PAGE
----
COVID-19 is a highly infectious disease which can cause serious illness, hospitalisation and even death.
The COVID-19 vaccine will offer you protection from COVID-19. If you do catch COVID-19 after vaccination, you should be protected from the serious illness the virus can sometimes cause.
The vaccine is not mandatory. But we strongly recommend that you get the vaccine as soon as it is available to you.
People who are most at risk from COVID-19 will get the vaccine first.
The COVID-19 vaccine is free. It will not be available privately.
Our aim in offering the vaccine to the population is to protect people and reduce the illness and deaths caused by this virus.
If you have any common symptoms of COVID-19, self-isolate (stay in your room) and phone a GP to arrange a COVID-19 test.
First groups to get the COVID-19 vaccine
The first groups to get the COVID-19 vaccine are:
- people aged 65 years and older who live in long-term care facilities – they have a greater risk of serious illness if they get COVID-19
- frontline healthcare workers – they have a higher risk of being exposed to COVID-19
If you live in a long-term care facility, you will be offered the vaccine there. If you are a healthcare worker, you will be offered the vaccine where you work or in a vaccination clinic.
The vaccine will be offered to more priority groups as soon as possible.
You do not need to contact us to get the COVID-19 vaccine. We will let you know when you can register to get the vaccine through an invitation from your healthcare team, news or public advertising.
Do not get the vaccine if you:
- have had a severe allergic reaction to any of the ingredients in the vaccine, including polyethylene glycol – the vaccinator will ask you about any allergies you may have
- have had a severe allergic reaction to a previous dose of the vaccine
- currently have COVID-19 – wait until it has been 4 weeks since you first noticed symptoms or you first tested positive
- have a fever (temperature of 38 degrees Celsius or above) – wait until you feel better
If you have had an immediate allergic reaction to any other vaccine or injectable therapy, you should talk to your doctor before getting the COVID-19 vaccine.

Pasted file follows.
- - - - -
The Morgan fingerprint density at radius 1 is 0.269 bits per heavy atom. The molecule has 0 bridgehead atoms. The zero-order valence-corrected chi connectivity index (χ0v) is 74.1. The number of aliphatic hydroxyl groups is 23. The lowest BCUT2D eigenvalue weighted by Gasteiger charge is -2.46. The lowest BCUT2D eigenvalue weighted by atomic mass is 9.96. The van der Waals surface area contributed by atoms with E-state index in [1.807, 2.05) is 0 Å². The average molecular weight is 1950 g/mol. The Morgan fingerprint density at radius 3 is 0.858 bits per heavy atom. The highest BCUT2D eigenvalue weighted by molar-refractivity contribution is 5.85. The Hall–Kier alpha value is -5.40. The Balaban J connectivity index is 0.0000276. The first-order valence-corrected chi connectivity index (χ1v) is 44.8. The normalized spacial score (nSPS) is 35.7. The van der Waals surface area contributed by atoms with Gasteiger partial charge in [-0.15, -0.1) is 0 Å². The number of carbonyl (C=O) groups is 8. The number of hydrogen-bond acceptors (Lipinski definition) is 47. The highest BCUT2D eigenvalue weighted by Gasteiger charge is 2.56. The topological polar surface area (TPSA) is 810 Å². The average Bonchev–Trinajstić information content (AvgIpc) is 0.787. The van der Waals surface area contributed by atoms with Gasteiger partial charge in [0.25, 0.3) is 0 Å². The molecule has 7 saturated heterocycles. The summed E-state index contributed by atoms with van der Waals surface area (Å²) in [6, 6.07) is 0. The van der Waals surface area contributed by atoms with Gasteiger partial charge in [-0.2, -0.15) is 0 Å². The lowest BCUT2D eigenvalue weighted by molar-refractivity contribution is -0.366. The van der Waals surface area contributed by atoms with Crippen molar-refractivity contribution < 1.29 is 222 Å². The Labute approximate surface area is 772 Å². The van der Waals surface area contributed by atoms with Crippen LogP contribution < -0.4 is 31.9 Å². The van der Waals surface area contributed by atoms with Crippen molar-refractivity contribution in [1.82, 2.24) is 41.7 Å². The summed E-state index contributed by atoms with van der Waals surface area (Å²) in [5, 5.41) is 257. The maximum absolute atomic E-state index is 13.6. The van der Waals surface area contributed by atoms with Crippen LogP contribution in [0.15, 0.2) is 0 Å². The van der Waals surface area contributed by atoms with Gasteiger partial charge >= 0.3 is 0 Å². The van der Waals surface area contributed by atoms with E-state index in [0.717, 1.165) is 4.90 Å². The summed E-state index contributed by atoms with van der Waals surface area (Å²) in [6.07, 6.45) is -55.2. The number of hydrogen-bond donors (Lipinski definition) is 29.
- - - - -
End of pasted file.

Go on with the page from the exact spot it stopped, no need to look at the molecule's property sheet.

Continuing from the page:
Your COVID-19 vaccine appointment
You will get the vaccine as an injection in your upper arm. It will only take a few minutes.
You will need 2 doses.
Your second dose will be at least:
- 21 to 28 days after your first dose if you get the Pfizer/BioNTech vaccine
- 28 days (4 full weeks) after your first dose if you get the Moderna vaccine
The person who gives you your vaccine is called a "vaccinator". They are a trained healthcare professional like a nurse, doctor or pharmacist.
Your vaccinator will answer any questions you may have. They will also give you an aftercare advice leaflet and a vaccine record card. Your record will show the name and batch number of the vaccine you get.
If you are pregnant or breastfeeding
There's no evidence the vaccine is unsafe if you're pregnant or breastfeeding.
If you have already had COVID-19
If you have already had COVID-19, you still need to get the vaccine. This is because you could become infected with the virus again.
There's a small chance you might still get COVID-19 even if you have the vaccine. But you'll be protected from the serious illness the virus can sometimes cause.
You will need to give your consent by signing a form before we give you the vaccine.
The person giving you the vaccine will be happy to answer any questions you have at your appointment.
Your personal information will be processed in line with the General Data Protection Regulation (GDPR). It will only be processed for the specific purpose of managing your vaccination.
This content was fact checked by vaccine experts working in Ireland
Last updated: 20 January 2021 at 11.40am